Whale Rider author Witi Ihimaera's contribution to literature has been honoured by France during its Bastille Day celebrations.
The author accepted the Ordre des Arts et des Lettres (Order of Arts and Letters) from French Ambassador Florence Jeanblanc-Risler during a ceremony in Auckland on Thursday.
Three Kiwi World War II navy veterans Frank Sanft, John Macvicar and Harold Beven also received France's highest order of merit, the Legion of Honour, at the celebrations.
Ihimaera, 73, was the first Maori writer to publish a novel, in 1973, and has gone on to write 15 books along with numerous short story collections, poetry and stints in screen writing.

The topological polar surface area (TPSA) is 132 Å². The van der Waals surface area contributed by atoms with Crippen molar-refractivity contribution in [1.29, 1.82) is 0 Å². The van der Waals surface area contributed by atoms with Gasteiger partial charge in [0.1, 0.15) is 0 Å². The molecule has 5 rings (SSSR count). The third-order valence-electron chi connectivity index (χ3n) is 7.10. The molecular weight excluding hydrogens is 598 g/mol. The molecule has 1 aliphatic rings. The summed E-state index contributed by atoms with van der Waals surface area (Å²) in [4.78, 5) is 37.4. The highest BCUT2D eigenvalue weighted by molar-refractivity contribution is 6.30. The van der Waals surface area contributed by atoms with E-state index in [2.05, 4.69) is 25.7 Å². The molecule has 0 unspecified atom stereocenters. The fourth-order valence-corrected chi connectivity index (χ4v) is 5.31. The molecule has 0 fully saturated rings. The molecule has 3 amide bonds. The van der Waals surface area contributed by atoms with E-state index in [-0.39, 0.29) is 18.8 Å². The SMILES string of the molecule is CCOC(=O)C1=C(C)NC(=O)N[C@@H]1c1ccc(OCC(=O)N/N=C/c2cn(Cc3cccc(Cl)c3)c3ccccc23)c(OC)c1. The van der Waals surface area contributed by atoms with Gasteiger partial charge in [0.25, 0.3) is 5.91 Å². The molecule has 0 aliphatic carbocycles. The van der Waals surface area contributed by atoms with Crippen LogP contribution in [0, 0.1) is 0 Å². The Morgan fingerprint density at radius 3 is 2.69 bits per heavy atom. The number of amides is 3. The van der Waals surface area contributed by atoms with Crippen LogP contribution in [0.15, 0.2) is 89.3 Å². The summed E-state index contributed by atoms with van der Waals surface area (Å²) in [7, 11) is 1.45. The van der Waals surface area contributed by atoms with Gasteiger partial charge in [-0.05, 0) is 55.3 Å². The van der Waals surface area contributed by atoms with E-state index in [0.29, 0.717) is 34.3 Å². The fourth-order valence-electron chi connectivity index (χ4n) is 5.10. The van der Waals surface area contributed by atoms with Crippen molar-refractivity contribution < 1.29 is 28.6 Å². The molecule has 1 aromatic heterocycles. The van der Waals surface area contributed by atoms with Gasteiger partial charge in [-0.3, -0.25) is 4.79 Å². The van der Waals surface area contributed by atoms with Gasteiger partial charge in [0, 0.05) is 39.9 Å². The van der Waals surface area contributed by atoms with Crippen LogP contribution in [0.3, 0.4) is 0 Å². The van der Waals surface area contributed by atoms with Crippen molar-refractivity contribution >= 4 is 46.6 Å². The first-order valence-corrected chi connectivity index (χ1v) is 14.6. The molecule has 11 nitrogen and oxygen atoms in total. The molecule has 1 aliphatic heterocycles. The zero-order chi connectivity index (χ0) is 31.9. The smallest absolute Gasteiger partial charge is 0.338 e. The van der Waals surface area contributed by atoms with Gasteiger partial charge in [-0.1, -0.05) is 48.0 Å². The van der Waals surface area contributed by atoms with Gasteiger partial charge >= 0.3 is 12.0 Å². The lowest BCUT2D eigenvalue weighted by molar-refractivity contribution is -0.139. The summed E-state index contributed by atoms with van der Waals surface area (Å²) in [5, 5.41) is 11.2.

His 1987 book Whale Rider inspired the internationally acclaimed film and has been a favourite in Kiwi classrooms ever since.
Ambassador Jeanblanc-Risler said Ihimaera was honoured because he was "a trailblazer in Maori literature and screenwriting", Fairfax reports.
"For your pivotal role in bringing Maori storytelling to the forefront and enabling its international recognition as a taonga from New Zealand, the French government has decided to nominate you as a recipient of the Order of Arts and Letters," she said at Thursday's ceremony.
Mr Sanft, Mr Macvicar and Mr Beven were honoured for helping to liberate France during WWII having all served with the British Royal Navy in operations related to the D-Day landings in 1944.